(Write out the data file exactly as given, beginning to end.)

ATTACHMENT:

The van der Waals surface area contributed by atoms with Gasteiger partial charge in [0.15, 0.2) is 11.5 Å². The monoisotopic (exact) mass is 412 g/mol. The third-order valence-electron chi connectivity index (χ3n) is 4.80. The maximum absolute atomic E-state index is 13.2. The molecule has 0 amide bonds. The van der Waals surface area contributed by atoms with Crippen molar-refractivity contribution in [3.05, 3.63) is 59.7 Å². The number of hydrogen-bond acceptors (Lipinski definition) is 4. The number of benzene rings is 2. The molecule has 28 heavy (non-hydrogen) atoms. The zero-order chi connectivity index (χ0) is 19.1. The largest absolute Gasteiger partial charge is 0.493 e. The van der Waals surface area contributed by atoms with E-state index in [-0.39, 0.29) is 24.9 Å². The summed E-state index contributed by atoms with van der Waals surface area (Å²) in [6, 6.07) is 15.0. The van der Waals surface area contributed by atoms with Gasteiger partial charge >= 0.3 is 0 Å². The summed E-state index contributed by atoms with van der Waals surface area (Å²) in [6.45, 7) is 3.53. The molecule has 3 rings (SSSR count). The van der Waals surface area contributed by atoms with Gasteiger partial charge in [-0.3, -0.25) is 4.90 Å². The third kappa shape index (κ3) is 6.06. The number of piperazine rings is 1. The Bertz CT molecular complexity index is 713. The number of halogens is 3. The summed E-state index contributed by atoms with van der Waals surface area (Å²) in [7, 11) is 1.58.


The van der Waals surface area contributed by atoms with Gasteiger partial charge in [0.15, 0.2) is 11.5 Å². The monoisotopic (exact) mass is 412 g/mol. The third-order valence-electron chi connectivity index (χ3n) is 4.80. The maximum absolute atomic E-state index is 13.2. The molecule has 0 amide bonds. The van der Waals surface area contributed by atoms with Crippen molar-refractivity contribution in [3.05, 3.63) is 59.7 Å². The number of hydrogen-bond acceptors (Lipinski definition) is 4. The number of benzene rings is 2. The molecule has 28 heavy (non-hydrogen) atoms. The zero-order chi connectivity index (χ0) is 19.1. The largest absolute Gasteiger partial charge is 0.493 e. The van der Waals surface area contributed by atoms with E-state index in [-0.39, 0.29) is 24.9 Å². The summed E-state index contributed by atoms with van der Waals surface area (Å²) in [6, 6.07) is 15.0. The van der Waals surface area contributed by atoms with Gasteiger partial charge >= 0.3 is 0 Å². The summed E-state index contributed by atoms with van der Waals surface area (Å²) in [6.45, 7) is 3.53. The molecule has 3 rings (SSSR count). The van der Waals surface area contributed by atoms with Gasteiger partial charge in [-0.3, -0.25) is 4.90 Å². The third kappa shape index (κ3) is 6.06. The number of piperazine rings is 1. The Bertz CT molecular complexity index is 713. The number of halogens is 3. The summed E-state index contributed by atoms with van der Waals surface area (Å²) in [7, 11) is 1.58.